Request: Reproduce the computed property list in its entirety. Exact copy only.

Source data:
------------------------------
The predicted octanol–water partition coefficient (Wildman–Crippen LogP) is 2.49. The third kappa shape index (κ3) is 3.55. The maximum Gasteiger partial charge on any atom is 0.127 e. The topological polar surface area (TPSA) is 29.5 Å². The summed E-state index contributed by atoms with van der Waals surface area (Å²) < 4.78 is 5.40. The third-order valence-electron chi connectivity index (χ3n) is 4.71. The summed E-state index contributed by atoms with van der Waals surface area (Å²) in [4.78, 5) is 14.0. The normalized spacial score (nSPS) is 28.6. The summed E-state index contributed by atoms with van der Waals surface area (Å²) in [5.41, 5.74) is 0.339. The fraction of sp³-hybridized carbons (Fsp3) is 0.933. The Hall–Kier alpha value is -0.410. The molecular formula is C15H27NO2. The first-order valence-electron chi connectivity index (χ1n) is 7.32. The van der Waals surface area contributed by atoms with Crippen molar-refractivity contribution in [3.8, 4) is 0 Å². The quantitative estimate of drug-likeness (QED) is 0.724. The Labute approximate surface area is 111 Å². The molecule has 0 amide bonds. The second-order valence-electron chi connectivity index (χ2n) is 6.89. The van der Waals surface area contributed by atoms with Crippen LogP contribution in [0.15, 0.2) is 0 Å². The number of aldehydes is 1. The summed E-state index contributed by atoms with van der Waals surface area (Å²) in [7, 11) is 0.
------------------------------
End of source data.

The predicted octanol–water partition coefficient (Wildman–Crippen LogP) is 2.49. The third kappa shape index (κ3) is 3.55. The maximum Gasteiger partial charge on any atom is 0.127 e. The topological polar surface area (TPSA) is 29.5 Å². The summed E-state index contributed by atoms with van der Waals surface area (Å²) < 4.78 is 5.40. The third-order valence-electron chi connectivity index (χ3n) is 4.71. The summed E-state index contributed by atoms with van der Waals surface area (Å²) in [4.78, 5) is 14.0. The normalized spacial score (nSPS) is 28.6. The summed E-state index contributed by atoms with van der Waals surface area (Å²) in [5.41, 5.74) is 0.339. The fraction of sp³-hybridized carbons (Fsp3) is 0.933. The Hall–Kier alpha value is -0.410. The molecular formula is C15H27NO2. The first-order valence-electron chi connectivity index (χ1n) is 7.32. The van der Waals surface area contributed by atoms with Crippen molar-refractivity contribution in [3.8, 4) is 0 Å². The quantitative estimate of drug-likeness (QED) is 0.724. The Labute approximate surface area is 111 Å². The molecule has 0 amide bonds. The second-order valence-electron chi connectivity index (χ2n) is 6.89. The van der Waals surface area contributed by atoms with Crippen LogP contribution in [0.15, 0.2) is 0 Å². The number of aldehydes is 1. The summed E-state index contributed by atoms with van der Waals surface area (Å²) in [7, 11) is 0.